The Black Panther Party survives in me

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The Black Panther Party survives in me

by Chief Saint

The Black Panther Party (BPP) was formed by Bobby Seale And Huey P. Newton on October 15, 1966. Two Black college kids got together to form a revolutionary organization that other organizations hold as an example of a community organization and held a lot of respect in the Black community. The founders are held as heroes of those communities. 

The BPP instituted many programs to materially address the concerns of Black people in a way that Black Hammer upholds and emulates. 

They watched the cops to combat police brutality, prepared breakfast to feed children, and created health clinics to educate and treat those with sickle cell and AIDS. 

However, my own personal experience with the BPP starts at home. My great grandfather Joseph Frank McNair was a part of the Winston Salem chapter of the BPP. 

It was one of the first chapters in the southern region and it was always something he talked about with great pride and also sadness.

Like many African men in the south, my grandfather was drafted and deployed to Vietnam as a pawn of colonialism. This became the education he needed to join the growing movement the Black Panther Party was beginning. 

I remember him talking about what he learned and how he was changed by it.

I remember him telling me stories about how he sometimes wished that he had defected and that many people he knew did.

While working in the orchard he would tell me how many times he had risked his life during that time. It was incredibly dangerous to start cop watching patrols, lynching was something that was still commonplace if not spoken about highly. The smaller towns outside of Winston Salem were notorious sundown towns and pigs were searching for any chance to enact violence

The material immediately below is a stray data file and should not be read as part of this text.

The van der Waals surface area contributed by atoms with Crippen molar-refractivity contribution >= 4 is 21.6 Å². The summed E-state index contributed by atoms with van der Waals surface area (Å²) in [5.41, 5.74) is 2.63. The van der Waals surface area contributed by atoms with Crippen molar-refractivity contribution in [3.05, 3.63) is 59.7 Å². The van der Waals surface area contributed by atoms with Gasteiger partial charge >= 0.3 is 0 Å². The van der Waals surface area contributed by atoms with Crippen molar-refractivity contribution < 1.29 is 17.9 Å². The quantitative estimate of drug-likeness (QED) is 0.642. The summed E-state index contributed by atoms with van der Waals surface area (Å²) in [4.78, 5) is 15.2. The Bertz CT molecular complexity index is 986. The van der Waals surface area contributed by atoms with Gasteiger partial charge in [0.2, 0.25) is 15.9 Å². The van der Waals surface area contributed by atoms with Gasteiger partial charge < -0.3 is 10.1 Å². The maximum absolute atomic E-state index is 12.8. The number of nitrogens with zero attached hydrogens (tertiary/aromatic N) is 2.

He stressed the importance of gun training with me. He told me that the best thing he could do is teach me to protect myself because that was the key to protecting our land. Huey P. Newton has a direct quote saying

It is an honor to see that the words of the Black Panther Party live on in my teachings by my grandfather but even more when I think about how this ideology continues on with my work in Black Hammer. 

He believed there was an unspoken relationship between all Colonized people built by the violence of white power colonialism. He taught me that all of the problems the Colonized people face was due to colonization. And while it wasn’t in those exact words, his meaning was clear.

The solidarity my grandfather stressed to me amongst all Colonized people led me to Black Hammer. The fact that colonialism is built on the backs of our Colonized people is key to our political development. 

That solidarity is carried through all of Black Hammer’s Principles of Unity in a way that showcases the exact circumstances that lead him to find the BPP. 

He also directed me to the land question. 

I never understood why he put as much emphasis on owning land, but now as a revolutionary and a member of Black Hammer, I understand what he meant. The land question is the long term answer to the harm reduction programs the BPP started to address the needs of our people. 

Land is power because if our people get back their land, they can be a self-sustaining people that no colonizer can exploit again. 

With  Black Hammer’s dedication to educating the masses about the dangers of coronavirus in schools, to a holistic security apparatus, and the Hammer City project, we prove that we are our ancestors. 

We are the descendants of the Colonized people of the world who can overturn colonialism, imperialism, and all that plagues the Colonized working class. 

Join Black Hammer to carry out your ancestor’s dream of a liberated world where we can live and work with our real native land! 

Land Back!

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